Getting your Game On – Golf in NYC
So reading some tweets about New York City and saw this tweet and got me to wondering…”people move to New York to play golf?”
— LizzieBFlower (@LizzieFlower93) August 31, 2013
This stimulated some research and guess what – lots of golf in NYC! The golf courses in New York’s five boroughs are among the oldest and most played public layouts in the nation. And there are many private courses just outside the city that make it one of the most attractive places to visit for a golf enthusiast.
To support this active player population, New York City has stepped up efforts in recent years to improve conditions at its golf facilities. Millions of dollars have been poured into making over tees, fairways and greens. New practice grounds have been added at some courses and several clubhouses have been upgraded to private-club standards. And as a mark of the City’s continuing commitment to the game, NYCers can point to the Jack Nicklaus design for NYCs newest golf course in the works, Ferry Point, in construction at the foot of the Whitestone Bridge in the Bronx. The course doesn’t have a firm opening date yet, but when it debuts it should be spectacular.
Here is the list of public courses.
Clearview Park Golf Course (Queens)
Logging more than 75,000 rounds a year, Clearview is the busiest course – but does have an 8000 sqft putting practice area and beautiful view of the Throgs Neck Bridge.
Kissena Golf Course (Queens)
Kissena is a laid-back little course with a par of 64. It does have some of the best conditioned greens in the area though.
Douglaston Golf Course (Queens)
At par 67 and less than 6,000 yards from the back tees, Douglaston is another laid-back course. It has a rolling course and a spectacular view of the Manhattan skyline.
Forest Park Golf Course (Queens)
Opened in the early 1900s and redesigned in 1995 by Stephen Kay, the Forest Park Golf Course presents a solid test, even though it maxes out at just 6,053 yards. It is located inside of 543 acre Forest Park that is a favorite for bird-watchers.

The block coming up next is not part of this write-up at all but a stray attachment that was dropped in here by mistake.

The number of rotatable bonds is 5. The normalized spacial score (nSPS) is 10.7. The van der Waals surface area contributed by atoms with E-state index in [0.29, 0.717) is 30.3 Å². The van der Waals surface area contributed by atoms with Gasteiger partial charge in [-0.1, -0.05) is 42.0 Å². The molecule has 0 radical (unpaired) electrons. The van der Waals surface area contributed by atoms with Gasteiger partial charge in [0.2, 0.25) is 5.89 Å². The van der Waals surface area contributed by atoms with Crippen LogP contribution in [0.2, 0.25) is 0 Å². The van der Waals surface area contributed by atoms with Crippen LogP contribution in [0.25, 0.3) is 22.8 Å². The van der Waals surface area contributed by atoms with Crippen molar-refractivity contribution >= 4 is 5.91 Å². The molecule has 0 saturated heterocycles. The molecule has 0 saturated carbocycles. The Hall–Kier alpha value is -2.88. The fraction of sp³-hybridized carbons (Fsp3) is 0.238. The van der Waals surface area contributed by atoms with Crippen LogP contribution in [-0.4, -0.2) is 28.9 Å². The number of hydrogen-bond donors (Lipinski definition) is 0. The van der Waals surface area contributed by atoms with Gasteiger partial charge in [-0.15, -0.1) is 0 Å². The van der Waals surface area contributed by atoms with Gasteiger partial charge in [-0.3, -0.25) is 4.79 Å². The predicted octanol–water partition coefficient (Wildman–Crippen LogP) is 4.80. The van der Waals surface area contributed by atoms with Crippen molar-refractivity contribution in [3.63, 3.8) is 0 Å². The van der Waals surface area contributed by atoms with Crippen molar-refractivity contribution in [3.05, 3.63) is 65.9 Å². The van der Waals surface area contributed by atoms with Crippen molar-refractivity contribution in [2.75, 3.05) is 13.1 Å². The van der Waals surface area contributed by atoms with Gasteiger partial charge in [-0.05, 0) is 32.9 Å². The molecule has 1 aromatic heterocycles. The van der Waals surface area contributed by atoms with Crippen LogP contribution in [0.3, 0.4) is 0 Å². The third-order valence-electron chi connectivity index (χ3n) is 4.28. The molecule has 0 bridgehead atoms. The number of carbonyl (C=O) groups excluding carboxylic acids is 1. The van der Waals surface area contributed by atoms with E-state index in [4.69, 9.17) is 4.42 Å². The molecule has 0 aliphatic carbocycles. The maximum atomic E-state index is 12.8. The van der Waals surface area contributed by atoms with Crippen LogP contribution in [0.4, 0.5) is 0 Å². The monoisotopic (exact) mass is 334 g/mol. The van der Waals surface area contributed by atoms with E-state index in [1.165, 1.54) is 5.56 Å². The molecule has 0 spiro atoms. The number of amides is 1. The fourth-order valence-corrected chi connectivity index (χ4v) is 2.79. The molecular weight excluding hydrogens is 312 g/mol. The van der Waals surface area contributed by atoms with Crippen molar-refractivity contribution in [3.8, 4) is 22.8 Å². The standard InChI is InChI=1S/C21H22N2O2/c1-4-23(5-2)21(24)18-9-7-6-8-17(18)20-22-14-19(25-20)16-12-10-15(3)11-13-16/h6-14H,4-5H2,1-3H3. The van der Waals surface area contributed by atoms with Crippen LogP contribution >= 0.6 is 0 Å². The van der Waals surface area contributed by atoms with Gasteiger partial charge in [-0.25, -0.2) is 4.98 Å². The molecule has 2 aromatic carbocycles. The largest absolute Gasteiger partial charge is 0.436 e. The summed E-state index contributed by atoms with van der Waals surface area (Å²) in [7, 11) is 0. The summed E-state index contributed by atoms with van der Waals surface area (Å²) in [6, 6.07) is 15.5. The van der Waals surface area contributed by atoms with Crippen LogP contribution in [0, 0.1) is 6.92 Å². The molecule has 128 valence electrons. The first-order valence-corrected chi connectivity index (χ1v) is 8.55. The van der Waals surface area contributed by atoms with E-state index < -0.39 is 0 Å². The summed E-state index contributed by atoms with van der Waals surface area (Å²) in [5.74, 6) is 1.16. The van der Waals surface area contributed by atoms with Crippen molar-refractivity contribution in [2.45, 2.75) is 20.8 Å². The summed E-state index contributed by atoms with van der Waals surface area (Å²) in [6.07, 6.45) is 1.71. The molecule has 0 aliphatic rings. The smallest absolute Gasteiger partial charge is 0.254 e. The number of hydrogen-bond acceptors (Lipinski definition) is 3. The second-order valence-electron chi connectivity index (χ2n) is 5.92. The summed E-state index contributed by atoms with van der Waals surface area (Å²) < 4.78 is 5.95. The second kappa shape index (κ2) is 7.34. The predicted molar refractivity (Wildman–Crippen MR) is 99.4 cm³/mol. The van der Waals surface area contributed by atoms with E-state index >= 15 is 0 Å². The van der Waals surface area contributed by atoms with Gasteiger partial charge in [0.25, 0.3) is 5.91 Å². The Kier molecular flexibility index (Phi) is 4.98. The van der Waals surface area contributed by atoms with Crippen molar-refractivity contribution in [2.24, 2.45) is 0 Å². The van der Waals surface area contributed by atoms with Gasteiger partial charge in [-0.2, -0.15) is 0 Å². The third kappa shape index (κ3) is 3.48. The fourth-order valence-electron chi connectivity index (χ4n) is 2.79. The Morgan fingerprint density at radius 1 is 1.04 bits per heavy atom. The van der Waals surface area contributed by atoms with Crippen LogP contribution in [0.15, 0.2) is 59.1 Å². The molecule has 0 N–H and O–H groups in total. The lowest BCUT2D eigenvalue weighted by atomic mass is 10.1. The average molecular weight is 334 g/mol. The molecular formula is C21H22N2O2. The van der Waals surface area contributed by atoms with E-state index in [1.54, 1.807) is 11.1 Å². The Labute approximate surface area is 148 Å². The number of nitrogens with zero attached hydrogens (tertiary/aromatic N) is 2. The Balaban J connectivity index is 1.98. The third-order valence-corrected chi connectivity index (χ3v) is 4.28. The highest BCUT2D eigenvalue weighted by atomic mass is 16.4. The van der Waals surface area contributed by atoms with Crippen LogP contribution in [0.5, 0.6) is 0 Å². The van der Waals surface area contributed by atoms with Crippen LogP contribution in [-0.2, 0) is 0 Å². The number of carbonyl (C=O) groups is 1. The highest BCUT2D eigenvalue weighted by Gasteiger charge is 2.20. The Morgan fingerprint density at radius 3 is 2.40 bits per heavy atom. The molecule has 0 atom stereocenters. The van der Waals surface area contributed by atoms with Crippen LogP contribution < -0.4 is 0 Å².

Pelham/Split Rock Golf Course (Bronx)
Pelham/Split Rock is the only 36-hole complex in the five boroughs. Located in the northern reaches of the Bronx, Pelham/Split Rock has the benefit of more acreage. There was a recent $10 million renovation done to both courses.
Van Cortlandt Park Golf Course (Bronx)
First opened for play in 1895, the nation’s oldest public golf course is also the City’s most accessible from Manhattan, just a short walk from the 242nd St. stop on the 1 train. Hilly and challenging, Van Cortlandt is tough on the back nine, where the elevation changes are more severe. The ancient wooden lockers in the clubhouse provide a glimpse of golf’s past.
Dyker Beach Golf Course (Brooklyn)
One of the oldest courses in the United States, Dyker opened in the late 1890s as the private Dyker Meadow Golf Club and was redesigned in 1935 as a public facility. Free for kids ages 6 to 17, the facility features a six-hole course, a driving range and a 4,275-square-foot clubhouse with classroom space.
Silver Lake Golf Course (Staten Island)
Situated on a mere 125-acre plot, tight and hilly, Silver Lake is a shot maker’s course with a lot of promise.
La Tourette Golf Course (Staten Island)
La Tourette is a wonderful facility, with touches of the 1935 course design by John Van Kleek. Among the City’s courses, La Tourette comes the closest to offering the experience of a private club, with a driving range with 40 stations, plus a practice sand bunker and putting green.
South Shore Golf Course (Staten Island)
Of all the City golf facilities, South Shore is the best-looking kid in the class—and has the pedigree to go with it. It was designed by golden-age course architect Devereux Emmet. South Shore was given a 4-star (out of a possible 5) rating from Golf Digest in 2008, the best among the City’s courses.